From SABR member Brian Frank at The Herd Chronicles on February 28, 2016:
In 1914, the Bisons faced a young 19 year old left handed pitcher who went on to become the greatest slugger the game had ever known, George Herman “Babe” Ruth. The Babe had recently been plucked off the amateur fields of Baltimore by Orioles owner and manager Jack Dunn. Ruth had a successful pre-season and even pitched against major league teams including the Philadelphia Athletics and New York Giants, and was now ready to make his regular season professional debut in the second game of the season against the International League’s Buffalo Bisons in Baltimore.
The Orioles defeated the Bisons 7-0 in the season opener, behind the pitching of lefthander Dave Danforth who allowed only four hits in a complete game shutout. The game was played in front of “the smallest crowd that ever witnessed an opening game in Baltimore”. The small crowd was due in part to poor weather and a soggy field. However, the main reason for the low attendance was that Baltimore, like Buffalo, had a new Federal League baseball franchise. The Federal League’s Baltimore Terrapins played directly across the street from the Orioles. Many Baltimore fans felt snubbed when the Orioles were dropped from the American League after the 1902 season, thus dropping the city from the major leagues. The new Federal League appealed to many fans, because it dubbed itself as a third major league, and brought the city of Baltimore back into the majors. On opening day, the Orioles drew only 1,200 spectators, while the new Federal League’s Terrapins drew about three times that number playing across the street. These attendance problems would persist throughout the season and would eventually cause the Orioles to begin selling off players, including Babe Ruth to the Boston Red Sox.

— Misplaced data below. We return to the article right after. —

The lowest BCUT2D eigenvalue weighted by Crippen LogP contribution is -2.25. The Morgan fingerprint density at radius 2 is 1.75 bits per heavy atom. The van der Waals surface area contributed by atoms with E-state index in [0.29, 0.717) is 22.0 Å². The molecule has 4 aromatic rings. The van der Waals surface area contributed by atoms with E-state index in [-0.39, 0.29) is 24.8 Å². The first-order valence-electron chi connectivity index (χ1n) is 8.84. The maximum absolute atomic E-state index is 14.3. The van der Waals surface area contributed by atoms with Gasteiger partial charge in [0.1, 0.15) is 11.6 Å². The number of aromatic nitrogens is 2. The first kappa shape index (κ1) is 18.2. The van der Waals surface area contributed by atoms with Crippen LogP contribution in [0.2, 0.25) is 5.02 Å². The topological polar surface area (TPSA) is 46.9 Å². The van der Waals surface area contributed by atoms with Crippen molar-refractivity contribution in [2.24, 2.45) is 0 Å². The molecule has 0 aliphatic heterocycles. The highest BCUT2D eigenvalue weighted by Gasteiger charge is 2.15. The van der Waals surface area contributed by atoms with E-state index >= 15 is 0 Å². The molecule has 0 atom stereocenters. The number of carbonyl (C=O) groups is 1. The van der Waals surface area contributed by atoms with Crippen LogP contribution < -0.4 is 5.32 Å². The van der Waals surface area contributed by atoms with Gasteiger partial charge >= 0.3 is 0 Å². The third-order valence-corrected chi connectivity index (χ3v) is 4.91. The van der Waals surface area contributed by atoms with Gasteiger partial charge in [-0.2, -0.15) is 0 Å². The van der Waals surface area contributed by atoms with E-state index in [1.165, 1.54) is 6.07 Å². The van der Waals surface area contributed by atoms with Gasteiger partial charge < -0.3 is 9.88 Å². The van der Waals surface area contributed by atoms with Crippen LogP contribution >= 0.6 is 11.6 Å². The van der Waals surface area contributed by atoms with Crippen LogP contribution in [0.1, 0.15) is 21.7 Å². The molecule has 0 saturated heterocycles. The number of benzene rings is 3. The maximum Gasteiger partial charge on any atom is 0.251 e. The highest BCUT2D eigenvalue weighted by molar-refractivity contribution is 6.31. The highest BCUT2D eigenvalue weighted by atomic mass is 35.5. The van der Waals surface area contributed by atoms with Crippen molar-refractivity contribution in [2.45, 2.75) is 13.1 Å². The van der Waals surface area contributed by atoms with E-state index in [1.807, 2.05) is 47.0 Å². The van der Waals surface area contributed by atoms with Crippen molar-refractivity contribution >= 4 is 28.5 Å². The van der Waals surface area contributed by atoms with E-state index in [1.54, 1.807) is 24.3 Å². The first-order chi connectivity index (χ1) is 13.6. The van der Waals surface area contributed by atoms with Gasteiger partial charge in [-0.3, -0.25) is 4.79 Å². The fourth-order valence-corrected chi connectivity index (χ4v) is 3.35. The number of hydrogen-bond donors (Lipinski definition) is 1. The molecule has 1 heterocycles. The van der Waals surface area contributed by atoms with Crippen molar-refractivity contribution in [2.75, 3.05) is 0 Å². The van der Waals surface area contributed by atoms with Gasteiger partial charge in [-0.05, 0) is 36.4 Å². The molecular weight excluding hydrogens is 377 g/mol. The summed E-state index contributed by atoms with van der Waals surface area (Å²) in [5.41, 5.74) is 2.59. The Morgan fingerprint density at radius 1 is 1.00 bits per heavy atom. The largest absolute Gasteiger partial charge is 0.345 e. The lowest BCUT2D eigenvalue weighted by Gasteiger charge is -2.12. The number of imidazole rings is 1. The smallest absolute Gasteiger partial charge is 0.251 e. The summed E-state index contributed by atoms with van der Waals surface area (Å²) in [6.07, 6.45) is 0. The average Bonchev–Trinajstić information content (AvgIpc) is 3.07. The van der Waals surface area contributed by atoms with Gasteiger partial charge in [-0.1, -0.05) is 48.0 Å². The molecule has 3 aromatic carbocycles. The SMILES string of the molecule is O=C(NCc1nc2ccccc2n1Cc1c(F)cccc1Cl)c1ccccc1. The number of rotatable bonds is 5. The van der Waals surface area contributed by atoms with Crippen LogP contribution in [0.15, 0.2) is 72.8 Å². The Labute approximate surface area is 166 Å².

Originally published: March 7, 2016. Last Updated: March 7, 2016.